Pursuing the Excellent Life
March 22, 2023

Why are people so angry (Five Minute Flourishing)

It seems like people are very angry these days. Everywhere you turn, airports (even airplanes!), restaurants, stores, traffic, social media ... anger just seems endless. Why is this so? In this episode, Craig discusses the anger phenomenon and what you can do about it.

Live Well and Flourish website: https://www.livewellandflourish.com/

The theme music for Live Well and Flourish was written by Hazel Crossler, hazel.crossler@gmail.com.

Production assistant - Paul Robert


Craig 00:00 

Welcome to Live Well and Flourish, I’m your host, Craig Van Slyke. In this short episode, I talk about the proliferation of anger in today’s world, and what you can do about it.


Maybe it’s just me, but it seems like there’s a lot of anger in the world today. To be frank, there are some pretty good reasons to be angry, I suppose, but generally I find anger to be a pretty counterproductive emotion. When I get mad, it saps my energy and concentration, and I almost always feel some regret afterwards. Yeah, sure, there are times for righteous anger, and handled the right way, a little anger CAN be productive but not if you seem like a lunatic! To really be effective anger needs to be controlled and expressed in a useful way, which isn’t always easy in the moment.


The media is full of examples of this anger, stories of outrageously unruly passengers on airplanes and in airports (I mean, who gets in a fight at an airport gate?), videos of people attacking fast food workers over cold fries (don't eat them, they're bad for you anyway). Convenience store customers tearing up displays. Road rage, even to the point of murder. What in the world is going on?


Craig 01:17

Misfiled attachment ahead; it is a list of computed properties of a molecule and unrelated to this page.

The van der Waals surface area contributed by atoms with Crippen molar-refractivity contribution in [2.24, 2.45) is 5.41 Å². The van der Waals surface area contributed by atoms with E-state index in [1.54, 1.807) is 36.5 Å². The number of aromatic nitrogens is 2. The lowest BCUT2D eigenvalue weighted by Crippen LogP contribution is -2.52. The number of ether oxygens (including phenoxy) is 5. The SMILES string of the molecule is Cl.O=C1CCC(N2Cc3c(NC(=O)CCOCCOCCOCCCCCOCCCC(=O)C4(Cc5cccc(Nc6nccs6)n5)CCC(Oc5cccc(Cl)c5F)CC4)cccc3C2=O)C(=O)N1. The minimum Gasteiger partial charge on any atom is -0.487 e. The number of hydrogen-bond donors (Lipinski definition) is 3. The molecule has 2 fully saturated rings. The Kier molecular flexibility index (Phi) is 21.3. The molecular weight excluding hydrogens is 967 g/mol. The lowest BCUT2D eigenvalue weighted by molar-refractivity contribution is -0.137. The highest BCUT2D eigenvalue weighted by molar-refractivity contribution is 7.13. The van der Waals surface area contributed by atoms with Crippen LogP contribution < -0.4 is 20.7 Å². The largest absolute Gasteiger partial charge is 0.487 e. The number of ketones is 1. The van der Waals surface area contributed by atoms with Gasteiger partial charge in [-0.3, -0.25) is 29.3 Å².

My take is that much of the anger comes from uncertainty and a growing sense of frustration related to that uncertainty. Let's face it, we’re living in some very, very strange times. I'm pretty old and I've never seen anything like this. We got a true, global pandemic, the first one in 100 years. A major ground war in Europe, and it’s a war with potential nuclear implications. Rampant inflation for the first time in decades and out of control housing and food prices make the inflation fears even worse. A wild, uncertain stock market. An acrimonious and unclear political situation. All of this just piles uncertainty on uncertainty, and when we feel uncertain, we get stressed out and anxious, and when we get stressed out and anxious, a lot of times we get angry. And all of this is magnified by a constant barrage of media, both on social media and traditional outlets. It’s a lot, it's just a whole lot to deal with. When things feel out of control like this, it's pretty easy to experience a range of negative emotions, including anger, especially when external events seem to be the cause of the uncertainty and frustration. Anger can crop up when these external events seem unjust or unfair. When we believe we have no control over the source of our problems, we get mad. It's just a natural reaction if it's not kept in check. That’s the case with all of the craziness going on in the world. I didn’t cause it, so why am I being punished? Feels like it's pretty unfair.